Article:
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Women told to help children discover their potential

By Ashraf Kasirye

Added 12th March 2018 07:09 PM

Malac urged women to emulate families that have progressed in grooming their girls and women into future leaders

Women told to help children discover their potential

Malac urged women to emulate families that have progressed in grooming their girls and women into future leaders

PIC: Kyambadde (third-left) and Malac dancing during the global mentoring walk at Lugogo cricket oval in Kampala recently. (Credit: Photo Ashraf Kasirye)

WOMEN | EDUCATION

KAMPALA - The US ambassador to Uganda, Deborah Malac, has urged Ugandans to emphasise on mentoring girls so as to help them overcome gender-related stigma and discrimination.

Malac said mothers and women activists should turn their energy from verbally criticising gender inequality to equipping girls with the ability to use their potential.

She made the remarks while officiating at the global mentoring walk organised by Century Entreprenuership Development Agency (CEDA) international on at Lugogo cricket oval in Kampala.

Malac said world over, women are still lagging behind the doors of social, economic, and political inclusion. She however, said stakeholders and leaders are using all measures at their disposal to address the problem.

"In the US, we have women in politics but our numbers in the national congress and other political circles are relatively not big in percentage compared to men just like in Uganda and other African countries." She emphasised.

Malac urged women to emulate families that have progressed in grooming their girls and women into future leaders, proprietors of big companies and businesses.

"Although the bigger responsibility is for leaders, the onus is also on us as community dwellers, parents, religious and cultural leaders to stand up against our problems," she said.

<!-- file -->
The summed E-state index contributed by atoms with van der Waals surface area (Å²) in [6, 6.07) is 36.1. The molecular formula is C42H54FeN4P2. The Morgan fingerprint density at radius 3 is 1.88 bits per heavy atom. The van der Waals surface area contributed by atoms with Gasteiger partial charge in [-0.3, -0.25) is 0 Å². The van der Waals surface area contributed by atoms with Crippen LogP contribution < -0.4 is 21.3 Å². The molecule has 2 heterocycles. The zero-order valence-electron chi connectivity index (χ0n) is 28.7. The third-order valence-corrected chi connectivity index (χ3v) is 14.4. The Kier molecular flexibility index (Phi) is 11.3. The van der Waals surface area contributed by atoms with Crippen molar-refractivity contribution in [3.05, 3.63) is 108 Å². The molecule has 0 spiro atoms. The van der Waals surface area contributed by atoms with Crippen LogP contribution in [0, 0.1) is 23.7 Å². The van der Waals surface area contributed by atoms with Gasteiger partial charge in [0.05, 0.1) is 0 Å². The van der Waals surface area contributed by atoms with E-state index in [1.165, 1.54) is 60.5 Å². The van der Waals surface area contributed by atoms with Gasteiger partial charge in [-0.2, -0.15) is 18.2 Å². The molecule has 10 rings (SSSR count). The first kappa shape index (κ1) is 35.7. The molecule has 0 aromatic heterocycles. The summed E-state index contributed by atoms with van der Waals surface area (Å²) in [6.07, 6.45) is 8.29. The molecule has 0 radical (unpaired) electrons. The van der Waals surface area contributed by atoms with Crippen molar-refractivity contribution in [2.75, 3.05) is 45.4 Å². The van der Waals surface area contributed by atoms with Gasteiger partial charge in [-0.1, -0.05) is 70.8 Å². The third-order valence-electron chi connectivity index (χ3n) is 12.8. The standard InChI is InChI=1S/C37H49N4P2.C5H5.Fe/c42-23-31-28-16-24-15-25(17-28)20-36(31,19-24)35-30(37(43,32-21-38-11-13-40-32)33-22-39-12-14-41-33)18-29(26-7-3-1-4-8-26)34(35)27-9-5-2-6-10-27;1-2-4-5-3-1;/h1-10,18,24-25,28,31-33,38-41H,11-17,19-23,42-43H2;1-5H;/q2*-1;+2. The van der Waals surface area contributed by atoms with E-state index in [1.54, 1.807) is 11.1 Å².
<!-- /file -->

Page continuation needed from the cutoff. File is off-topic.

She added that women should be stronger inspirations and examples in the lives of their children, hence teaching them how to access justice and gender equality policies put in place by governments.

The chief guest and trade minister, Amelia Kyambadde, 

narrated how cultural taboos and religious beliefs almost cost her the chance to stand as an MP aspirant in her constituency when religious and cultural leaders stood firm to block her aspiration.

"I listened and thanked them for the advice, but followed my instincts and instead turned to action rather than verbal politicking.  That is how I managed to beat them,"  Kyambadde said.

During the function, Rehmah Kasule, the president of CEDA international, called in from the UK to address guests.

She revealed that a similar walk was taking place in London and other 60 countries in the world, while focusing on improving girl-child education and creating more jobs for young people.

"Our new slogan is ‘Empowering one girl at a time'. We shall one day be there. Thank you all." Kasule said.

Other women who shared testimonies included Sarah Bireete, the programs' director at the Centre for Constitutional Governance. She said only 16% of women own land in Uganda against 56% of the men who own registered land titles.

As part of the solution, Kyambadde said the Government is determined to enhance its support for women, especially in the informal sector, so that their lives are uplifted.

 

"Fortunately, most jobs in the small and medium-sized enterprises sector are occupied by women. Our duty is to push them wherever we can so that they continue surviving while building their families and communities," she said.

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